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So what do SDC and 007 have in common?

April 21, 2009

Some people have done things that they aren’t proud of and can’t live down.  Take Sean Connery, who followed up Diamonds are Forever with Zardoz, an epically awful film in which he wore an outfit that should have came with a warning label like “CAUTION: Before wearing, seriously reexamine your life.” or “WARNING: Avoid being filmed or photographed while wearing this monstrosity.  The internet will be invented soon and bloggers will mock you relentlessly for your humiliating fashion choices someday.”

Not Pictured: Sean Connery’s Sanity

Not Pictured: Sean Connery’s Sanity

The Save Darfur Coalition’s Zardoz is their history of oversimplifying the Darfur conflict as an Arab vs. African dichotomy.  However, lately SDC has tried to pretend that they don’t oversimplify the conflict in this manner.  Just a few short clicks from their main page, they have this relatively new section called Notes on Ethnic Terminology, in which they assert that they avoid “framing the genocide in Darfur as a conflict between ‘Arabs’ and ‘Africans.'”  Furthermore, when two SDC employees attended a speech given by Mahmood Mamdani on March 20th, 2009 one of them retorted, during the Q&A portion of the event:

…the other charge that you make, that we have tried to simplify the conflict into an Arab vs.  African — is completely false and that we unfailingly make an attempt to simplify the conflict.  If you looked at our website – and as a good researcher – if you googled at the bottom “Arab” the third item that would appear would be a note on ethnicity in Darfur that explains the complexity which you have so – uh – you know – uh – eloquently laid out…

“Completely false,” huh?  Thems some mighty big words, son!  Just because you’re parading some fancy “Notes on Ethnic Terminology” around now doesn’t absolve you of past sins of oversimplification.  I mean, Connery can’t deny that he starred in Zardoz just because he went on to play Indiana Jones’ dad!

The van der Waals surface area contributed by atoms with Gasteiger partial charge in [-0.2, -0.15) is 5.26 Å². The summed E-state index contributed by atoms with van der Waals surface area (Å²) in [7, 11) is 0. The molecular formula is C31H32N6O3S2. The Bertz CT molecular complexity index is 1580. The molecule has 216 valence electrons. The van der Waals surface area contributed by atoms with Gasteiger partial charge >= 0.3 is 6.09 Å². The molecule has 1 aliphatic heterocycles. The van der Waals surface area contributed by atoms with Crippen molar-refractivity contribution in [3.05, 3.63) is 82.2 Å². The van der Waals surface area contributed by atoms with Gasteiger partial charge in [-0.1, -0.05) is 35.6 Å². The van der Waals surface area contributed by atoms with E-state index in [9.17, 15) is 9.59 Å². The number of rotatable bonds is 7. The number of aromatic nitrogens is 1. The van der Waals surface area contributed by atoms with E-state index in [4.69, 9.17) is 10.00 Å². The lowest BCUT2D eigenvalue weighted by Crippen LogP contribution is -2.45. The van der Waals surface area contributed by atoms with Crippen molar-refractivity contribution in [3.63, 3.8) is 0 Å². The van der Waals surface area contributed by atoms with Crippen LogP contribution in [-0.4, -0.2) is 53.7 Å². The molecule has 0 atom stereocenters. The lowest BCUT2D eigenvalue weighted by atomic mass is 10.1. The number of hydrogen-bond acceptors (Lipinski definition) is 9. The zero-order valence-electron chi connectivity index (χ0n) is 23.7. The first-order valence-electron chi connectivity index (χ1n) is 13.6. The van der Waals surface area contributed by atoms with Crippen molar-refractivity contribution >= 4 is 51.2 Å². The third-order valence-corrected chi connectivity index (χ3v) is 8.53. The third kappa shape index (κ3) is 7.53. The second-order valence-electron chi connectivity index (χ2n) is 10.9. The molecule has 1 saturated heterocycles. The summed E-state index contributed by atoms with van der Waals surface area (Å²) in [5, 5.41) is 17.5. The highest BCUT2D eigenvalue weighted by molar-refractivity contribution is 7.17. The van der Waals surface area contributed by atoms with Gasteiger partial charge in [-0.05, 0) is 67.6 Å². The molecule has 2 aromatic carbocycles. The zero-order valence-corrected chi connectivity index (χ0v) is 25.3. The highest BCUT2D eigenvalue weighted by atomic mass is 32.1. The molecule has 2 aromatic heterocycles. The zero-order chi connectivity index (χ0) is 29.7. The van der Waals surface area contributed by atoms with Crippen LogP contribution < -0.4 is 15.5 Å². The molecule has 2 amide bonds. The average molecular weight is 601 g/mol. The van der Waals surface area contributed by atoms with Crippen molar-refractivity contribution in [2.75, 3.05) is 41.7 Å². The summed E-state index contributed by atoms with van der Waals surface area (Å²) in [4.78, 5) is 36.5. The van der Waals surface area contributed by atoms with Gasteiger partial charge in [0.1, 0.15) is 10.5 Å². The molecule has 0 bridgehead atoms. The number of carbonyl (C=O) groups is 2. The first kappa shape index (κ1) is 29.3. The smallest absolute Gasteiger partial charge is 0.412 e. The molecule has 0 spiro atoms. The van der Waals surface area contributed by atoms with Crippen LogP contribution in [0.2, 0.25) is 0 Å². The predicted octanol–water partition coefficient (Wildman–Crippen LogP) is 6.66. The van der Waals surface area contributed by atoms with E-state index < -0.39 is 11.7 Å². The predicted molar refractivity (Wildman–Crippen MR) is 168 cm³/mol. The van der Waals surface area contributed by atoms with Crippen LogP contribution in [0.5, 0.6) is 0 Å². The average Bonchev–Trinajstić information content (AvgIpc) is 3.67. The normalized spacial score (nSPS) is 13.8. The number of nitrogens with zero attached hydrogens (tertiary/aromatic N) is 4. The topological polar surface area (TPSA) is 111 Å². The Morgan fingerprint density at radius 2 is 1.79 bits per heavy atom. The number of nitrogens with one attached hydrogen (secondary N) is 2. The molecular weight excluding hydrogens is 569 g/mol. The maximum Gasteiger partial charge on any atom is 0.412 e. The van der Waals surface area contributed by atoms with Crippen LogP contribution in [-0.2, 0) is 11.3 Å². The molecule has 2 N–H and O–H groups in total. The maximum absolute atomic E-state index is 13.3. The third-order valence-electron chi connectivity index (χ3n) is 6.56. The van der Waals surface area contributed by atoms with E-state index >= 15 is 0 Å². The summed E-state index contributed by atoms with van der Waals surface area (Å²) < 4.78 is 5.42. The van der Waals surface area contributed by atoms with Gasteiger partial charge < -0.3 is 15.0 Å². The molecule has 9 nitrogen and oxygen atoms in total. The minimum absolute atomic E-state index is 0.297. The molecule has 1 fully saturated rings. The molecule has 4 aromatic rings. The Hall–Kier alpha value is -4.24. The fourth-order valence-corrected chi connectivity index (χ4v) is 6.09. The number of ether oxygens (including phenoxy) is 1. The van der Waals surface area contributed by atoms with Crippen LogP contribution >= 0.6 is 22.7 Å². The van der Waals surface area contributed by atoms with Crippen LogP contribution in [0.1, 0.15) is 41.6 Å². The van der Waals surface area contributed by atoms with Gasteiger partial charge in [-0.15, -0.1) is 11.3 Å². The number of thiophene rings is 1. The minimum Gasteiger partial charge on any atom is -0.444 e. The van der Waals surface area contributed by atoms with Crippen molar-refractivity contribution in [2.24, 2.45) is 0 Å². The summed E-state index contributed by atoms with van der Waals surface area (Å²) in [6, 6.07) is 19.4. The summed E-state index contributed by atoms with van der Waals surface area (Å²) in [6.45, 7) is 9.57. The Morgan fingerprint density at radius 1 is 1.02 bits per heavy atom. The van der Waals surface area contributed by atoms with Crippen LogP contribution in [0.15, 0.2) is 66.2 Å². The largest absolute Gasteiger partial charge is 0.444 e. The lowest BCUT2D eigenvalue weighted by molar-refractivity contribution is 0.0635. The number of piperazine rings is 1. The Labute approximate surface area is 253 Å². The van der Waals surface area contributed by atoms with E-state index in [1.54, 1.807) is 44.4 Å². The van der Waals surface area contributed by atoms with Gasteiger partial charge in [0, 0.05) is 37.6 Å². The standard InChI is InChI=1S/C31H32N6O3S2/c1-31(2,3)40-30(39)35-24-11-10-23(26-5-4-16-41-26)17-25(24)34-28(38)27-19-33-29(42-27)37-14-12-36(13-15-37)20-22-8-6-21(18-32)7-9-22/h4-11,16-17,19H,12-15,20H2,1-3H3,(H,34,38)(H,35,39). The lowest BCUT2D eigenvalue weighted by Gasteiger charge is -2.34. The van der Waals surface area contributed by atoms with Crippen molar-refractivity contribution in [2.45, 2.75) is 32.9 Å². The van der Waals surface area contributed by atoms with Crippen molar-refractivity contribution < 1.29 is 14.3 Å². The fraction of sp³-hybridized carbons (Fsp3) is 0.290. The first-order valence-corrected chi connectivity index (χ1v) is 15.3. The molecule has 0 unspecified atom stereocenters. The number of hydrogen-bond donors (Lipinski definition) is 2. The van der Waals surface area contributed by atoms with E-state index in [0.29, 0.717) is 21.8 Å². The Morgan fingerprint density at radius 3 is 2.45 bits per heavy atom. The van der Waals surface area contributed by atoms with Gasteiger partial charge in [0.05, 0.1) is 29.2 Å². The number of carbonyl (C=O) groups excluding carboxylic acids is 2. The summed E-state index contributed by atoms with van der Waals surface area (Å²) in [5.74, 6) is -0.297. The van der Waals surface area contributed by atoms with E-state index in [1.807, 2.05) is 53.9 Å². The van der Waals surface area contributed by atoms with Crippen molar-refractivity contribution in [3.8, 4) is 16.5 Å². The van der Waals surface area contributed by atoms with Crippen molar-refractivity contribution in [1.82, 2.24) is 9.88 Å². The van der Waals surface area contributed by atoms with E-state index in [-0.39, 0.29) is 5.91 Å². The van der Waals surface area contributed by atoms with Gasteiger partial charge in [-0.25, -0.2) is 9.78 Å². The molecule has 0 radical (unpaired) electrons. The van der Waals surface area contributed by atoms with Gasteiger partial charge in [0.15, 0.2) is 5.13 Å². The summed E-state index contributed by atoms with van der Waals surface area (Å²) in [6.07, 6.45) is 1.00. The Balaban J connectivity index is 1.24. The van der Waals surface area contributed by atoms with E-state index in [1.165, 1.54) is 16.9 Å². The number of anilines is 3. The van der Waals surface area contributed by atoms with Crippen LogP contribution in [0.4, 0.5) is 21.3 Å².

The sticky truth is that descriptions of the conflict as Arab vs. African have historically polluted SDC literature.  It started in 2004 when they said, in a unity statement, that “a government-backed Arab militia known as Janjaweed has been engaging in campaigns to displace and wipe out communities of African tribal farmers.”  The use of this rhetoric has continued throughout the Coalition’s existence.  The most glaring example is:

Genocide is happening in Darfur. You can help end it. In 2003, two different kinds of people, the Arab Muslims and the Black Africans, started fighting in Darfur, Sudan. The government is ruled by the Arab Muslims, and they want to eliminate the Black Africans. The two groups are fighting for the little amount of water and land resources that are in Darfur. More than 400,000 Black African people have been killed, and more than 2 million Black African people have been forced to leave their homes.

Other examples abound.  Below are some from the SDC newsroom:

Government-backed Arab militias have pillaged, raped and murdered their way through black African villages in a genocidal campaign targeting civilians.

Desperate to locate new energy sources, the Chinese invest a billion dollars a year in Sudan and purchase two-thirds of its oil. Proceeds from these sales help fund the Arab militia known as the janjaweed, which continues to murder, rape, and dismember non-Arabs in Sudan’s western region of Darfur.